On that note, I feel like I’m ‘cheating’ on the flicker effect-- is standard practice to use High-Quality Lights and Cast Shadows on my fire particle for this circumstance? Does it matter, since the HQ Lights/Cast Shadows options on the light node would make it function as a dynamic point light anyway? I’m not familiar with what is correct practice on that particular topic, so thanks in advance to anyone who can ‘shed some light’ on it for me.
-Also on Doggett’s advice, I removed the depth fade from the smoke stack’s material for further optimization since those particular sprites don’t really interact with mesh surfaces.
I feel like this project is improving with all the feedback, thanks all!
That’s looking good, and with a lot less overdraw. Nice work!
To answer your flicker question, in practice that high quality light is going to be expensive if used in more than one spot in a game, but it would depend on the needs of the game
Thank you, Travis! So I suppose HQ lights it might be ok in situational use for a small effect with a short life, but not for large areas and extended use, which would obviously do better with an animated spot/point light. Good to know.
If it’s persistent stuff, like things an environment artist would place then they would most likely place a standard light themselves, or it would be all together in a blueprint and the would place the blueprint with the light in as a component.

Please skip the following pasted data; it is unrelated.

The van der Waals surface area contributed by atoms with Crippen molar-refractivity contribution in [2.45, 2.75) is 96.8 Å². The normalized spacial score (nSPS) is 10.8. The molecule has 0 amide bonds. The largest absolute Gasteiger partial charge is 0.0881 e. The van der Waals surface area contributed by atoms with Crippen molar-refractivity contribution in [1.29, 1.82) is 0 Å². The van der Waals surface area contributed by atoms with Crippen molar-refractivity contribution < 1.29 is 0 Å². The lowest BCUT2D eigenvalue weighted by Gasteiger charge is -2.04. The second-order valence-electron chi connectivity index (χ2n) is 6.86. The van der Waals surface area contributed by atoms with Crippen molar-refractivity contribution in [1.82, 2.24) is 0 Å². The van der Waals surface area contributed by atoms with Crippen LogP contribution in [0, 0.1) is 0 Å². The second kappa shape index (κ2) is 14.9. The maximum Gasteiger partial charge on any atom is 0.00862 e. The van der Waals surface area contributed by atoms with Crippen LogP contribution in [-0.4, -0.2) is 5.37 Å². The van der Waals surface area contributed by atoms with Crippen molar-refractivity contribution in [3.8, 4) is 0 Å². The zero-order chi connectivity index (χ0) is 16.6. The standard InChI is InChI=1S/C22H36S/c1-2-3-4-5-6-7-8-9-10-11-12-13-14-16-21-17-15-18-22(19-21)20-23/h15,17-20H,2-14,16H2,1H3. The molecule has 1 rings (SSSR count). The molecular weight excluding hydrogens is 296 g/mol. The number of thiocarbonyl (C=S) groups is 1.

For a demo reel, don’t worry about the cost of the light, since the goal is for it to look good. Definitely keep optimizing overdraw and particle spawn count as a constant in your workflow though, as that is always a best practice. Every project you work on will always need to be as efficient as you can with each element, but stuff like lights will be project and platform specific.
Keep up the awesome work! The breakdown is fantastic and a big plus when applying.
Ahh, I understand now, ok! I suppose I was too caught up worrying about it then, wasn’t I? Haha. Thank you for the kind words and compliment, it’s a big confidence boost. I definitely have a ton more to learn, but I’m stoked to be on the right track and improving. Today a new project starts!
You’re on the right track and your work is impressive already, keep at it and keep posting! The sparks starting the small fire on the bush, and the fire spreading is a really good layer of extra detail and thought. It’s that kind of stuff that really stands out